Green Bay school board discusses more in-person learning for secondary students
By Heather Graves
GREEN BAY – Green Bay school district students have been back onsite in blended and cohort learning models for less than two weeks, and there is already a push for more in-person learning.
During the district’s school board meeting Monday, March 8, some board members stressed the need for a transition to more onsite days for secondary students sooner rather than later.
Currently, kindergarteners through fifth-graders are attending school in-person four days a week – Monday, Tuesday, Thursday and Friday – while secondary students follow a cohort model divided in two groups with two days a week of onsite instruction – either Monday and Tuesday, or Thursday and Friday.
As of now, there is no plan in place for when or how secondary students will return for more in-person days.
“I’m not comfortable not having some sort of definitive, concrete direction to say we need to know by this time, how many schools are going back and if not, why not?” said Trustee Rhonda Sitnikau. “Just some sort of transparency on that would be great.”
Superintendent Steve Murley said while the overall transition to onsite learning in the blended and cohort models has been relatively smooth, there have been obstacles, especially with staffing.
Murley said there are currently 161 substitutes actively working in the district.
“We did struggle last week,” he said. “It’s a bit like musical chairs. When the music stops, one hopes that you have enough adults to fill the seats. Unfortunately, that was not always the case last week. You may have had parents that told you that their art, music or PE (physical education) classes did not occur last week as they should have on all days.”
Murley said the district had to put some art, music and physical education teachers in the regular education classrooms.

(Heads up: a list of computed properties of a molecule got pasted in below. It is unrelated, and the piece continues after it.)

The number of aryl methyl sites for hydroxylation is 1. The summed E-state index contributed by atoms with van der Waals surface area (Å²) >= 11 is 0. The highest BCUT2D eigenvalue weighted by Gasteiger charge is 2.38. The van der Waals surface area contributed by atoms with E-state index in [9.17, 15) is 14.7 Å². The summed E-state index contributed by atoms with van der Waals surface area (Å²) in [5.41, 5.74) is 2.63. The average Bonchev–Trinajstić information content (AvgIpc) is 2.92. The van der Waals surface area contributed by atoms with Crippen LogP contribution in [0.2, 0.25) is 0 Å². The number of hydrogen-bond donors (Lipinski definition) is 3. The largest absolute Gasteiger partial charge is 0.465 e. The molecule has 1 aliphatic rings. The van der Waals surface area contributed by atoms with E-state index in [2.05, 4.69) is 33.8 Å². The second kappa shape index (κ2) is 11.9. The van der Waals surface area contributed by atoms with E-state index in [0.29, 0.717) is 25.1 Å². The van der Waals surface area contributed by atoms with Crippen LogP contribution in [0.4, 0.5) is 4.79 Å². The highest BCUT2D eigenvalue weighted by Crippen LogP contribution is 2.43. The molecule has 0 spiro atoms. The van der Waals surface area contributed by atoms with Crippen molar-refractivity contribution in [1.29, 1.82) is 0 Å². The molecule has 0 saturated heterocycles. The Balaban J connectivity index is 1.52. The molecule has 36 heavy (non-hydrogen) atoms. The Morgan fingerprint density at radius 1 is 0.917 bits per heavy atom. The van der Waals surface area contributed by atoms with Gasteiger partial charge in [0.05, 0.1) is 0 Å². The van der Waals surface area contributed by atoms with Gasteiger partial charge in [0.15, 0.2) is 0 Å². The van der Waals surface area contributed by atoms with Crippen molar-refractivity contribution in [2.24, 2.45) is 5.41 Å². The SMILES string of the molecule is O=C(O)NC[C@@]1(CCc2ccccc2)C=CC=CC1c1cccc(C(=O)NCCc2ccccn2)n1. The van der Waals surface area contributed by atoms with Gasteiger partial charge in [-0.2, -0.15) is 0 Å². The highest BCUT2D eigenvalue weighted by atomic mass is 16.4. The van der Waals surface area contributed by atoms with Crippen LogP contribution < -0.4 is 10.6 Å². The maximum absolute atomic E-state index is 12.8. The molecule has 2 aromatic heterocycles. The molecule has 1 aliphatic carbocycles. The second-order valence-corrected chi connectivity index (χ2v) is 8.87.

“There were also many days that we had principals that spent all or part of their days in classrooms substitute-teaching, and also certified staff here in the district office building that we had to deploy out to buildings to fill those roles,” he said.
Murley said those obstacles could continue, or even increase, when secondary students return fully.
“There is some stress in the system right now with not having any field experience with this to know exactly how it is going to work out,” he said. “And (there is) some concern about moving forward with a second phase without seeing what’s happening in the first phase, what we need to learn from and modify and change as we move forward – not knowing where the challenges may lie, because it is just starting.”
Board Treasurer Andrew Becker made a motion calling for a vote at a special board meeting Monday, March 22, with specific direction for the administration to provide the board with proposed dates for a four-days-a-week return for secondary students.
“To leave here tonight with something that doesn’t have a more specific direction, something that just hands control over to the administration, I don’t see how I could get behind that,” he said. “It comes back to the age-old question – if you didn’t make a motion, did you do it? And the answer legally to that question is, no.”
Becker said he favored a formal motion for something of this importance.
“Do I think that without this motion this meeting would happen and the same thing would be provided at it, yeah,” he said. “But I am done governing by informal consensus at the board table anymore. I will never do it again.”
Some board members said a motion isn’t needed for the administration to do its job.
“I understand the need for a special meeting,” said Eric Vanden Heuvel, board president. “I’m not going to pass a motion that tells the administration how to do their job. They are very clear. They are listening to this conversation. I am not going to support that motion because that is going to happen, and they don’t need a motion to tell them to do that.”
The motion failed 4-3.
Some board members said there simply isn’t enough information available yet to make a decision.
“We are going to learn a lot this week,” said Dawn Smith, board member. “I’m assuming that is going to be really important information for you (Murley) and your staff as you are trying to figure out how we return everybody to four days a week.”
Smith said only one of two groups of students in grades 7, 8, 10, 11 and 12 returned for one day of in-person instruction as of Monday’s board meeting, with the other group not scheduled back in the classroom until Thursday, March 11.
“How do we know what went well, and how do we know what we need to fix?” she asked. “How do we know what solutions we need to come up with for the issues that arose, because they have only been in one day?”
The board is set to continue the discussion at its March 22 meeting.